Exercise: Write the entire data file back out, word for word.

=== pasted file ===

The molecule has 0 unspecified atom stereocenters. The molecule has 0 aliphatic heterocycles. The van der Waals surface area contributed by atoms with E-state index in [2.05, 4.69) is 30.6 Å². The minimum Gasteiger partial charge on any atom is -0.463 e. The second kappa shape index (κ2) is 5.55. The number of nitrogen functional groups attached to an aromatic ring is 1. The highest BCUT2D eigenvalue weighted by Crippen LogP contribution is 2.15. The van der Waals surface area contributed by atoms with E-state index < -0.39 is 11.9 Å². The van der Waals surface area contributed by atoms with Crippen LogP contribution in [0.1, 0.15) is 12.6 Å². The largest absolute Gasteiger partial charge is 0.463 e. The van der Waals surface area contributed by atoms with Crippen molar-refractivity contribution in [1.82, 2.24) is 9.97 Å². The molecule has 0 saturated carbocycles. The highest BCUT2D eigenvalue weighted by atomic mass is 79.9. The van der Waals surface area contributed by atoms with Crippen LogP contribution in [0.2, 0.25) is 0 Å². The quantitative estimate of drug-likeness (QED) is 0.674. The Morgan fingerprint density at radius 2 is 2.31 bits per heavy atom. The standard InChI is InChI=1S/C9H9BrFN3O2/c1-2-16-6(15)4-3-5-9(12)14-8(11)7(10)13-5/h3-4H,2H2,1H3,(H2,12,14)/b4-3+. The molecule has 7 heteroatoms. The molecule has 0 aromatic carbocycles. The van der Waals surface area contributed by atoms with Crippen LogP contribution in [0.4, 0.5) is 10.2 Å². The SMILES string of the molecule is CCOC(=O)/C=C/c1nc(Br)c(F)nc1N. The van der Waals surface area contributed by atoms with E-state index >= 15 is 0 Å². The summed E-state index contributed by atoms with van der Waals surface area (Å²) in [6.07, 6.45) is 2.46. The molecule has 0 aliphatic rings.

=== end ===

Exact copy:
The molecule has 0 unspecified atom stereocenters. The molecule has 0 aliphatic heterocycles. The van der Waals surface area contributed by atoms with E-state index in [2.05, 4.69) is 30.6 Å². The minimum Gasteiger partial charge on any atom is -0.463 e. The second kappa shape index (κ2) is 5.55. The number of nitrogen functional groups attached to an aromatic ring is 1. The highest BCUT2D eigenvalue weighted by Crippen LogP contribution is 2.15. The van der Waals surface area contributed by atoms with E-state index < -0.39 is 11.9 Å². The van der Waals surface area contributed by atoms with Crippen LogP contribution in [0.1, 0.15) is 12.6 Å². The largest absolute Gasteiger partial charge is 0.463 e. The van der Waals surface area contributed by atoms with Crippen molar-refractivity contribution in [1.82, 2.24) is 9.97 Å². The molecule has 0 saturated carbocycles. The highest BCUT2D eigenvalue weighted by atomic mass is 79.9. The van der Waals surface area contributed by atoms with Crippen LogP contribution in [0.2, 0.25) is 0 Å². The quantitative estimate of drug-likeness (QED) is 0.674. The Morgan fingerprint density at radius 2 is 2.31 bits per heavy atom. The standard InChI is InChI=1S/C9H9BrFN3O2/c1-2-16-6(15)4-3-5-9(12)14-8(11)7(10)13-5/h3-4H,2H2,1H3,(H2,12,14)/b4-3+. The molecule has 7 heteroatoms. The molecule has 0 aromatic carbocycles. The van der Waals surface area contributed by atoms with Crippen LogP contribution in [0.4, 0.5) is 10.2 Å². The SMILES string of the molecule is CCOC(=O)/C=C/c1nc(Br)c(F)nc1N. The van der Waals surface area contributed by atoms with E-state index >= 15 is 0 Å². The summed E-state index contributed by atoms with van der Waals surface area (Å²) in [6.07, 6.45) is 2.46. The molecule has 0 aliphatic rings.